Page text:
Children & gardens

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Rowan fruit

While walking round the major gardens, such as those of the RHS, there’s plenty of opportunity to observe my fellow humans. The parent-child situations generally arouse the strongest of emotions.

Three things I have enjoyed:  1) a bitter morning with slushy snow, and a father crouches down to explain the snow-caught prints of birds’ feet to his enraptured daughter; 2) a child who gathers dandelions from a grassy path to take home to her father; 3) a child totally excited by the lush foliage and flowers of the American skunkweed (Lysichitum americanus). Obviously a new window had opened in the child’s imagination.

Three things I hate: 1) parents who call a child away from something the child finds interesting, using the words “come away, it’s poisonous” (generally, it isn’t); 2) parents who take no interest in the object of a child’s fascination with a plant, preferring to call the child away with the promise of ice-cream; 3) those who provide a lecture that displays their expertise, but don’t notice the child becoming bored and resentful. By the way – not having children I am a perfect parent.

Finally, the most amusing incident ever. This took place in the fenced yin-yang garden (within the herb garden) at the RHS garden at Wisley a few years ago. Three small children are tearing round this fenced garden. Mother calls them out with “come away, those plants are poisonous!”. The garden is immediately entered by two young boys, one of whom pees on the pebbles. Mother calls them out and hustles them away. Two further children quickly enter the garden and play with the just peed-on pebbles whilst their mother watches approvingly.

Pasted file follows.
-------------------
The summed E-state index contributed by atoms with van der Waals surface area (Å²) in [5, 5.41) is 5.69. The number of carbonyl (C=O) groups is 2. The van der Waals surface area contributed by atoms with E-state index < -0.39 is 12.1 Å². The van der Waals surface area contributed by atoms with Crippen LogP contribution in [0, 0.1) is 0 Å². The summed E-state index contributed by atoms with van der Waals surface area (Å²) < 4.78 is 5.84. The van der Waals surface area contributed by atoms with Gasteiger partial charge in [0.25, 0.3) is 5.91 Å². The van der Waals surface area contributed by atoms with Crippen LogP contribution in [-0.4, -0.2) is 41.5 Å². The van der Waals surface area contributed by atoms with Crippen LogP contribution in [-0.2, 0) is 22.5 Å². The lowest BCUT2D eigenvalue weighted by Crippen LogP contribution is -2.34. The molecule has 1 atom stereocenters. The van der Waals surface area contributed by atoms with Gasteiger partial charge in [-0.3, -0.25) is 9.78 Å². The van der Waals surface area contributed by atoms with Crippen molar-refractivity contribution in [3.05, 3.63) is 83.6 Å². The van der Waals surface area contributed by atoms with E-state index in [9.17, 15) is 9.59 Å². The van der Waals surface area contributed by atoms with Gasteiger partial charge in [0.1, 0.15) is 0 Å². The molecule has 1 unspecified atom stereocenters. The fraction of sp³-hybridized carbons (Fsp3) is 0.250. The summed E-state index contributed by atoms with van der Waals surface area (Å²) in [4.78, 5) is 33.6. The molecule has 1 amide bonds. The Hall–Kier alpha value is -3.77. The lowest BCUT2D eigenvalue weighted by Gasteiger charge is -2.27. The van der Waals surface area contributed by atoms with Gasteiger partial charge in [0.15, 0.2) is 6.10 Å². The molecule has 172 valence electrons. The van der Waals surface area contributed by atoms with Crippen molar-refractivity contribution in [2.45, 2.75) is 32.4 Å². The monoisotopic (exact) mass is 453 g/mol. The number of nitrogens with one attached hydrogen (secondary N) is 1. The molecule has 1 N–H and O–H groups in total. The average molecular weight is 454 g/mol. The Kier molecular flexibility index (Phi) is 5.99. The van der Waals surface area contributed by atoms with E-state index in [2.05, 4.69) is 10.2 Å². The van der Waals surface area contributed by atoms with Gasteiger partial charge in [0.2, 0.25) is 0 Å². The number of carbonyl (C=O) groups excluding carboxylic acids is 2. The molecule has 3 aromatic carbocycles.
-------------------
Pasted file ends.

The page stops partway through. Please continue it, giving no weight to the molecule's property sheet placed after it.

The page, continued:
Now, thinking back to early childhood and the plants that first entered my consciousness. These include a rowan tree (Sorbus aucuparia). This is an enormous tree to stand under when you’re pint-sized, and the lush clusters of fruit are magic. I have always planted a rowan tree in my gardens. Then there’s silvered, fairy-money pods of honesty at our neighbour’s door (Lunaria annua), and a rich pink rose (Rosa ‘Dorothy Perkins’ probably) that tumbled over the fence and is the prototype for that dream garden that is still an aspiration. These early memories and their family associations provide a direct, be-jewelled link from that distant past to the present fabric of my life.

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Rosa ‘Dorothy Perkins’

You may just use a garden as a safe place to meet friends for a gossip whilst the children are allowed to run wild. BUT, if there’s emotional space and time to enter the clarity and wonder of a child’s perception, you may be planting a deep seed. That seed may grow to become an inheritance, one that entwines your life with that far distant future which lies beyond your physical presence.

Susan A. Tindall

 

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